The Spike or Victoria University College Review 1943
The Photographs submitted this year were twelve. Of these, Mr Perry, our Judge, has chosen six for placing and comment. The last of these, "Jerusalem University; Stage of the Open Air Theatre," a picture of more than usual student interest, is unfortunately very difficult to reproduce. In its place we print a sunset by the same photographer.
Mr Perry was favourably impressed by a greatly improved standard this year. We had feared that a Society for the Prevention of Photographers might also be required; our fears are laid at rest.
Here are the Judges comments:—
1st. Takaka Valley. By J. W. Brodie.
Beautiful aerial perspective, tone values very good. It is unfortunate that the hilltops and the river form an arrowhead pointing and taking the eye out of the picture to the left. If the river had turned back to the right in the middle distance or a sufficiently strong barrier in the form of a dark mass at right angles to the point of the arrow had been placed at the left one feels that the picture would have been greatly improved. In spite of this it is a very fine piece of work of a quality not often seen.
2nd. Sikh. By A. R. Anderson.
Pleasing L-shaped composition of a very interesting subject. Background, although modulated, slightly monotonous. One regrets that the rein should disappear out of the picture right at the very corner; because of this fact and the strong contrast it makes with the sky it draws far too much attention to its unimportant self. Picturesqueness and concentration of figure are very good.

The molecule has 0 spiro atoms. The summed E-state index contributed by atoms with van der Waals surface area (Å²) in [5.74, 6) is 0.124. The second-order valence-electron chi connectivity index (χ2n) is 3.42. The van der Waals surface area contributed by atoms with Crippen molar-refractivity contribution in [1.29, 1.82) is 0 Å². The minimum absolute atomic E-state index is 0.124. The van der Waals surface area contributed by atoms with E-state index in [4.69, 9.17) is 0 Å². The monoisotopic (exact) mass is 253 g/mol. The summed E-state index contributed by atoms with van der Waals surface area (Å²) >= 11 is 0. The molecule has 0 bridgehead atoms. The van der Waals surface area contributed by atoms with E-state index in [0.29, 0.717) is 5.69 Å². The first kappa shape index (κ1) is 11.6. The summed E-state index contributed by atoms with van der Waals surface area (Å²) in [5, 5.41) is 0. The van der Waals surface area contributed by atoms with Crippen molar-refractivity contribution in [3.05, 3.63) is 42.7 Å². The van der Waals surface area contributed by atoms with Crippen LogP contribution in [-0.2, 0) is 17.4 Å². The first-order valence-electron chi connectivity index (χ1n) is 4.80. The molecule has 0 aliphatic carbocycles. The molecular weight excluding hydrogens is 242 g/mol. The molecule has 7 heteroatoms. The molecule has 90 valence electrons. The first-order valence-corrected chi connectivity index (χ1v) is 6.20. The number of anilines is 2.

3rd. Tasman Valley. By R. S. Unwin.
A picture of pleasing tones and full of interest.
4th. Mount Tasman. By R. S. Unwin.
Good quality print, full of detail but rather of the Government Tourist variety.
5th. Still Life. By J. W. Brodie.
There is too much contrast between the birds and their surroundings. The placing of the birds would be improved with about an inch and a-half trimmed off the right-hand side and about an inch off the top.
6th. Jerusalem University; Stage of the Open Air Theatre. By Sig. Gruber.
One is intrigued by the contrasts of interest in this picture. It is a pity a foreground was not a little stronger; as it is, the heavy sky at the top rather overbalances the composition. It is doubtful if this picture will reproduce well.